The Purpose of Preparation
Many of us have perhaps had the experience as children of helping prepare the house for an important guest. Our parents might have had us cleaning the public rooms with particular attention to detail. If we were not helping to put away whatever had been left out of place, straightening up the furniture, or cleaning and tending the lawn, perhaps we would help with preparing refreshments or cooking the meal. These preparation might have been stressful, and may sometimes have felt as though we were preparing the home for some exacting inspection, but hopefully we understood that these were simply part of showing love to the one visiting. One prepares for guests for the guests’ sake, not merely to fulfill some abstract law about the right state of any house.
In the Gospel this weekend, John the Baptist calls the people to prepare and straighten up their own lives. He exhorts the crowds to share their excess possessions, to act honestly and uprightly, and to be content with what the Lord has given them. He says that he is preparing these people for the arrival of the Christ, who will baptize with fire, will gather the good into the Kingdom of Heaven, and consign the wicked to hell. This certainly seems like a dire set of warnings and an ultimately exacting sort of eternal inspection, but if we understand what it means to prepare for guests, and read this passage in the light of the Advent season, we can see it from a bit of a different standpoint.
John calls the crowds to prepare their lives and hearts, not just because of moral obligation, in conformity to a code of right conduct. Rather, he calls them to prepare so that they might be capable of receiving the love of their immanent visitor. The baptism of fire that the Christ will bring, we know, is the act of love by which Jesus unites souls with Himself, sharing the burning charity that is His divine life. He desires to bring every soul into the house of His Father, and will only send away those who are not ready to meet Him in love, who choose to reject His friendship. In this way, the moral life that John’s disciples must recover has a purpose outside of itself. Just as we prepare a house as an act of love for our guests, so moral reform is not merely for its own sake, but for the sake of friendship with God. Just as the state of a house tells the guest whether or not they are welcome, so the state of our soul tells the Lord whether we are open to receive Him as a friend or not.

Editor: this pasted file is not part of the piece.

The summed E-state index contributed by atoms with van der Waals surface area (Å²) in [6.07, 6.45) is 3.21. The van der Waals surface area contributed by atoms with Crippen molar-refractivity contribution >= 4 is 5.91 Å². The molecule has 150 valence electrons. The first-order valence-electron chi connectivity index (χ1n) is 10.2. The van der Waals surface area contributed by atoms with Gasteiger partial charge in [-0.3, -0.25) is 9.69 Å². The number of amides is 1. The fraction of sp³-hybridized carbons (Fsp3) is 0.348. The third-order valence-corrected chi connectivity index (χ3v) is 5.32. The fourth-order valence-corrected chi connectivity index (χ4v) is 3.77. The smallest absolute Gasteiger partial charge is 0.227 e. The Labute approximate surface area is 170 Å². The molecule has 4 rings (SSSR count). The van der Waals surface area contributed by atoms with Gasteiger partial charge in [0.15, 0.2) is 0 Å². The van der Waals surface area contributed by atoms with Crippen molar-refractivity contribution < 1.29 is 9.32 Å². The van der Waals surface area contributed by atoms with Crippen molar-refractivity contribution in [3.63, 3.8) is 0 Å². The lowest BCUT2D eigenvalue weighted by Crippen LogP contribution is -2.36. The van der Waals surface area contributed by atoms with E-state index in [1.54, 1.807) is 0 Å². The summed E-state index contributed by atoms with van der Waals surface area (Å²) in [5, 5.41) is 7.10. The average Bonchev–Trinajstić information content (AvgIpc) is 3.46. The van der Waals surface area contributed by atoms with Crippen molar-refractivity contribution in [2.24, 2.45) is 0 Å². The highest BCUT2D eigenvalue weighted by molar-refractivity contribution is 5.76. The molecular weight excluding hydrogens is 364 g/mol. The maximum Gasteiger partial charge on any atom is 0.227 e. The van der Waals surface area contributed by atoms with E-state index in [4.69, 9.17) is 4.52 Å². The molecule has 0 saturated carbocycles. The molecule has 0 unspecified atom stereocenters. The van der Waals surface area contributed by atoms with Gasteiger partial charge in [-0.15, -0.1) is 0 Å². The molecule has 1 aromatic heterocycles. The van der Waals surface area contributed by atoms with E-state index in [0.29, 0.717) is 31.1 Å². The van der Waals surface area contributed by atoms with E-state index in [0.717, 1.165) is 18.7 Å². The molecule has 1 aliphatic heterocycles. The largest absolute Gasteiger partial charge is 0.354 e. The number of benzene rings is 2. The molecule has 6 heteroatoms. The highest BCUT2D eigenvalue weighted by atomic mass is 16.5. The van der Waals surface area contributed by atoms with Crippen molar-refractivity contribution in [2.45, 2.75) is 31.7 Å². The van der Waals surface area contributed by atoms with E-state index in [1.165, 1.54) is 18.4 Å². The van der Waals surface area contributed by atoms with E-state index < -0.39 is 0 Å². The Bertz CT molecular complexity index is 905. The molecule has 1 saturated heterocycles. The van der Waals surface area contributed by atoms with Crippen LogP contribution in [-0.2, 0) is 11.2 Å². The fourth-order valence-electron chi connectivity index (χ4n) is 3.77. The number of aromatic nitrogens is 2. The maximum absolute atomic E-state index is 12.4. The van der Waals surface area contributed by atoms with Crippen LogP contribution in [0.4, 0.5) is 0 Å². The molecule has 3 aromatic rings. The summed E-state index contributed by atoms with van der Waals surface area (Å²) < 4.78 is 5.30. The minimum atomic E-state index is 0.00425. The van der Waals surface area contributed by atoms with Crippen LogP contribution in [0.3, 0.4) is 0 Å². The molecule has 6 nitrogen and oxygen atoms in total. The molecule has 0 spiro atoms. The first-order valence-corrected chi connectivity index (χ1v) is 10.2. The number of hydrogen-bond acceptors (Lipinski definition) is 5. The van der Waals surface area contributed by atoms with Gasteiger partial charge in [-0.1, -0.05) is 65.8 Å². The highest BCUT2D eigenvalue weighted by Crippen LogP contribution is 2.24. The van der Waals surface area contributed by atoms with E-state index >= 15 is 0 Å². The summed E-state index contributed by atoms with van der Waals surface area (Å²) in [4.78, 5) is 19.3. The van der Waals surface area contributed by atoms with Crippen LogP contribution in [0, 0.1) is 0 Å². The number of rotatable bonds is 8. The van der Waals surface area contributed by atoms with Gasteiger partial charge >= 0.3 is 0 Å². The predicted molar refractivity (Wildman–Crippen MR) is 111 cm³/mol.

Thus, this passage speaks to us as well in the present, more than halfway through the season of Advent, rejoicing in the closeness of Christmas, represented by the joyful pink vestments we wear this Sunday. We, like John’s disciples, are called to change what is out of order, to give up our sins, to live honestly and uprightly, to give what we do not need to those who are afflicted, in short, to straighten ourselves up. Of course, we don’t do this simply to pass inspection. We prepare our souls because we wish to show love to Christ our guest, soon to arrive at Christmas, and we want to be ready for a peaceful and joyful visit with Him. We prepare our souls so that when He comes to us with the gifts of eternal life and love, nothing can distract us from receiving them with our whole heart.